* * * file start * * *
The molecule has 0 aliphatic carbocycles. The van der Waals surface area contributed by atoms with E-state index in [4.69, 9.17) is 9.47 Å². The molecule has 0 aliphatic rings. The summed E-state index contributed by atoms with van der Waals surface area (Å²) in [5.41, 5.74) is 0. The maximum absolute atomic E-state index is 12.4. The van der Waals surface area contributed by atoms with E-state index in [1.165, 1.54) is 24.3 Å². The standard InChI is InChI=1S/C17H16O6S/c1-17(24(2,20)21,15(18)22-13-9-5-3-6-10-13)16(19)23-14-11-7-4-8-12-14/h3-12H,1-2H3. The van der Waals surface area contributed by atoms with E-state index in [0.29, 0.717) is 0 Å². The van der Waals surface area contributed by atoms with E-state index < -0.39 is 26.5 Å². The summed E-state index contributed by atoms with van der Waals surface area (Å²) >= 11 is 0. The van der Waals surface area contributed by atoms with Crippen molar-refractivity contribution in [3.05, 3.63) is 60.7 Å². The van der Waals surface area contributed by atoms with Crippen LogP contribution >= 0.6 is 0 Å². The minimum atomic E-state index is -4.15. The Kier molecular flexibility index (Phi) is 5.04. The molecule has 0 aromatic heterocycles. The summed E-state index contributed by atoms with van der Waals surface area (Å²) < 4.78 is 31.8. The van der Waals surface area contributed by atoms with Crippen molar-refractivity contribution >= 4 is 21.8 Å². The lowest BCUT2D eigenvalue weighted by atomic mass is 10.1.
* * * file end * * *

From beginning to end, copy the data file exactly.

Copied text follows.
The molecule has 0 aliphatic carbocycles. The van der Waals surface area contributed by atoms with E-state index in [4.69, 9.17) is 9.47 Å². The molecule has 0 aliphatic rings. The summed E-state index contributed by atoms with van der Waals surface area (Å²) in [5.41, 5.74) is 0. The maximum absolute atomic E-state index is 12.4. The van der Waals surface area contributed by atoms with E-state index in [1.165, 1.54) is 24.3 Å². The standard InChI is InChI=1S/C17H16O6S/c1-17(24(2,20)21,15(18)22-13-9-5-3-6-10-13)16(19)23-14-11-7-4-8-12-14/h3-12H,1-2H3. The van der Waals surface area contributed by atoms with E-state index in [0.29, 0.717) is 0 Å². The van der Waals surface area contributed by atoms with E-state index < -0.39 is 26.5 Å². The summed E-state index contributed by atoms with van der Waals surface area (Å²) >= 11 is 0. The van der Waals surface area contributed by atoms with Crippen molar-refractivity contribution in [3.05, 3.63) is 60.7 Å². The van der Waals surface area contributed by atoms with Crippen LogP contribution >= 0.6 is 0 Å². The minimum atomic E-state index is -4.15. The Kier molecular flexibility index (Phi) is 5.04. The molecule has 0 aromatic heterocycles. The summed E-state index contributed by atoms with van der Waals surface area (Å²) < 4.78 is 31.8. The van der Waals surface area contributed by atoms with Crippen molar-refractivity contribution >= 4 is 21.8 Å². The lowest BCUT2D eigenvalue weighted by atomic mass is 10.1.